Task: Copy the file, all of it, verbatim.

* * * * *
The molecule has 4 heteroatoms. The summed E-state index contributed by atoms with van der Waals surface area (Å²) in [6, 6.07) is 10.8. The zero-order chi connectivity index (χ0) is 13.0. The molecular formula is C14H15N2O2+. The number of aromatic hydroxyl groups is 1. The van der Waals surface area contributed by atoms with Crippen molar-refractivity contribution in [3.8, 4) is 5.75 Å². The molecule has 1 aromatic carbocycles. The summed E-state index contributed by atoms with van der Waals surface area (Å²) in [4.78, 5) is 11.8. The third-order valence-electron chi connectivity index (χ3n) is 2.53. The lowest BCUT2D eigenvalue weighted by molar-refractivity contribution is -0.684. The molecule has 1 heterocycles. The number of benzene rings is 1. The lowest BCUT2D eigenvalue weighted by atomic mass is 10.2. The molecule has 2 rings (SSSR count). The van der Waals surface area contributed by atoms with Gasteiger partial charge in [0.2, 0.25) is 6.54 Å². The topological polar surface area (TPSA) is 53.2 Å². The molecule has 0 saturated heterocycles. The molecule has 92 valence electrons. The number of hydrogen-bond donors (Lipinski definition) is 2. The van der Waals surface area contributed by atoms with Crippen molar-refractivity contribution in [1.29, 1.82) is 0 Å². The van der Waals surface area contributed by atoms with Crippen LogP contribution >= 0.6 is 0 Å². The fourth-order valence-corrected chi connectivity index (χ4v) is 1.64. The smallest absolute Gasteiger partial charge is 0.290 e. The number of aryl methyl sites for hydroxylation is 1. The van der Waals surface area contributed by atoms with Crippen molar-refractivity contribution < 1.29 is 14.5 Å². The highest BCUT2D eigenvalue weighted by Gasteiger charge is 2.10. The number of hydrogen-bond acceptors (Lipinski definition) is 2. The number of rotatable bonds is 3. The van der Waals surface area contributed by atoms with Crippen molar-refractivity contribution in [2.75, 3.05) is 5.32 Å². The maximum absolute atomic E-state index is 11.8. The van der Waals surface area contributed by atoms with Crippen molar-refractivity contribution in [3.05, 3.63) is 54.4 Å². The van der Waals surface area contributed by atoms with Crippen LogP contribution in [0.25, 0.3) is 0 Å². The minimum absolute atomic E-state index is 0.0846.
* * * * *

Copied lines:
The molecule has 4 heteroatoms. The summed E-state index contributed by atoms with van der Waals surface area (Å²) in [6, 6.07) is 10.8. The zero-order chi connectivity index (χ0) is 13.0. The molecular formula is C14H15N2O2+. The number of aromatic hydroxyl groups is 1. The van der Waals surface area contributed by atoms with Crippen molar-refractivity contribution in [3.8, 4) is 5.75 Å². The molecule has 1 aromatic carbocycles. The summed E-state index contributed by atoms with van der Waals surface area (Å²) in [4.78, 5) is 11.8. The third-order valence-electron chi connectivity index (χ3n) is 2.53. The lowest BCUT2D eigenvalue weighted by molar-refractivity contribution is -0.684. The molecule has 1 heterocycles. The number of benzene rings is 1. The lowest BCUT2D eigenvalue weighted by atomic mass is 10.2. The molecule has 2 rings (SSSR count). The van der Waals surface area contributed by atoms with Gasteiger partial charge in [0.2, 0.25) is 6.54 Å². The topological polar surface area (TPSA) is 53.2 Å². The molecule has 0 saturated heterocycles. The molecule has 92 valence electrons. The number of hydrogen-bond donors (Lipinski definition) is 2. The van der Waals surface area contributed by atoms with Crippen molar-refractivity contribution in [1.29, 1.82) is 0 Å². The van der Waals surface area contributed by atoms with Crippen LogP contribution >= 0.6 is 0 Å². The fourth-order valence-corrected chi connectivity index (χ4v) is 1.64. The smallest absolute Gasteiger partial charge is 0.290 e. The number of aryl methyl sites for hydroxylation is 1. The van der Waals surface area contributed by atoms with Crippen molar-refractivity contribution < 1.29 is 14.5 Å². The highest BCUT2D eigenvalue weighted by Gasteiger charge is 2.10. The number of hydrogen-bond acceptors (Lipinski definition) is 2. The number of rotatable bonds is 3. The van der Waals surface area contributed by atoms with Crippen molar-refractivity contribution in [2.75, 3.05) is 5.32 Å². The maximum absolute atomic E-state index is 11.8. The van der Waals surface area contributed by atoms with Crippen molar-refractivity contribution in [3.05, 3.63) is 54.4 Å². The van der Waals surface area contributed by atoms with Crippen LogP contribution in [0.25, 0.3) is 0 Å². The minimum absolute atomic E-state index is 0.0846.